Explaining the modus operandi, the CBI said Carnation took a loan of Rs 170 crore from PNB in 2009, which had turned non-performing assets in 2015. The bank had conducted a forensic audit through K G Somani & Company. According to the audit report, the accused borrower had not just sold the securities pledged with bank but dishonestly and fraudulently extended loans and advances to its sister concern/subsidiaries, too. Thereby it has committed misappropriation of funds and put them for personal use.
The bank, in its complaint in October, had mentioned the names of five accused, of which three were guarantors — Khattar Auto India, Carnation Realty and Carnation Insurance Broking. However, during verification no direct role of guarantors in committing the fraud with the bank came to light, and as such they are not named in the FIR. However, their role will be ascertained during investigation.
Refuting all the charges Khattar said, “The company has not indulged in any wrongdoing. A search was conducted by CBI but nothing incriminating was found.” He further said he had invested his life savings in the company. “I understand the bank is following a process. I have always made myself available and will continue to fully cooperate with all the agencies. The claims being made were examined in great detail during the forensic audit and we provided satisfactory replies on each. We were cleared in the forensic audit on each count. I have no doubt we will be vindicated again once the investigation is completed,” he said.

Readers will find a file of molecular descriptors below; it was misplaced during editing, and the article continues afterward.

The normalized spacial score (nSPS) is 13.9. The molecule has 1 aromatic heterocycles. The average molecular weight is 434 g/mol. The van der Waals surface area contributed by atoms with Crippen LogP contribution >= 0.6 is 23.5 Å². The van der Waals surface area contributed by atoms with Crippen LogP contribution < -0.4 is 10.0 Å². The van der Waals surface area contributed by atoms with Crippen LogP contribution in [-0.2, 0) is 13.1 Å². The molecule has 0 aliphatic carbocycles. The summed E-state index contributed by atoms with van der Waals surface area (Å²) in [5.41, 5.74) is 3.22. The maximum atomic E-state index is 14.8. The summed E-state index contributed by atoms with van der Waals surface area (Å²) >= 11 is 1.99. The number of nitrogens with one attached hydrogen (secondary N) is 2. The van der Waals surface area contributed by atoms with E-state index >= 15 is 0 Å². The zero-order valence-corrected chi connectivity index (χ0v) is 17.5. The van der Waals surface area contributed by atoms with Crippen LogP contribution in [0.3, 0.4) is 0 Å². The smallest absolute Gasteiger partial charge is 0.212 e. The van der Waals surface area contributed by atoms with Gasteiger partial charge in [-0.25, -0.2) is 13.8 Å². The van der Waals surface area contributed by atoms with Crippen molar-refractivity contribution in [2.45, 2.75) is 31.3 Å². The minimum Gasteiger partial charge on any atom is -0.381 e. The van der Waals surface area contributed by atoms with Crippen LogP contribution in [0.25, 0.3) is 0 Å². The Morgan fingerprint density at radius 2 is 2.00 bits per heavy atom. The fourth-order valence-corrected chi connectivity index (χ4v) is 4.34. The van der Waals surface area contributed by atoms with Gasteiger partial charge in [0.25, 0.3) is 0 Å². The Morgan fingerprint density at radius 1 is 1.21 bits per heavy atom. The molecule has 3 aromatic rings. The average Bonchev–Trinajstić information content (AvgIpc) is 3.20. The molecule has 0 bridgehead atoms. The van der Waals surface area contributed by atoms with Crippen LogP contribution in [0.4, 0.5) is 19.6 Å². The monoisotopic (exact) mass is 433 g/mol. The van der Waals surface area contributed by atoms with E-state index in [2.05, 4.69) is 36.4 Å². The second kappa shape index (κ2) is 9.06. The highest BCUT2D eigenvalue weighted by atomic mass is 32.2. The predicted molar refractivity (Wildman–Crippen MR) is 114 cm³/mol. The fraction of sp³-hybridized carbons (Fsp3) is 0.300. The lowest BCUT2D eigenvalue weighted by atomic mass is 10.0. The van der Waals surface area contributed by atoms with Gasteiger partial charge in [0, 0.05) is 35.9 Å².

Khattar, a former IAS officer had joined then government-owned Maruti
Udyog in 1999. After the merger with Japanese auto major Suzuki, Khattar was retained. He played a significant role in beating tough competition with the foreign firms which were then exploring Indian markets and setting up base. After retirement at the age of 65, he started his multi-brand car sales and services network. Despite getting a private equity back, the business model failed to sustain. In 2017, the PNB dragged the company into insolvency proceedings.
“Carnation was a board managed company with the highest ethical standards and best management practices. Some of the most reputed investors in the country including Premji Invest and Gaja Capital
were board members who, in their own interest, kept a tight vigil on its operations and finances. Each financial decision was based on comprehensive business plans and approvals. The company was finally sold to Mahindra Group," Khattar said.
Post its failure as a business, an exhaustive and detailed independent forensic audit at the behest of the bankers under the resolution professional was conducted by a leading independent auditor and nothing was found amiss. Having found no lapses in operations or financial management, the PNB had complained in the matter to CBI as a part of the process followed by them.
In a separate development in the PNB Letter of Undertakings matter, the CBI has filed supplementary chargesheet naming Nirav Modi’s brother Nehal Modi and four others as accused. Sources said that additional charge sheet also mention the role of Cyril Amarchand Mangaldas which had allegedly received about Rs 2 crore from Nirav Modi last year in February.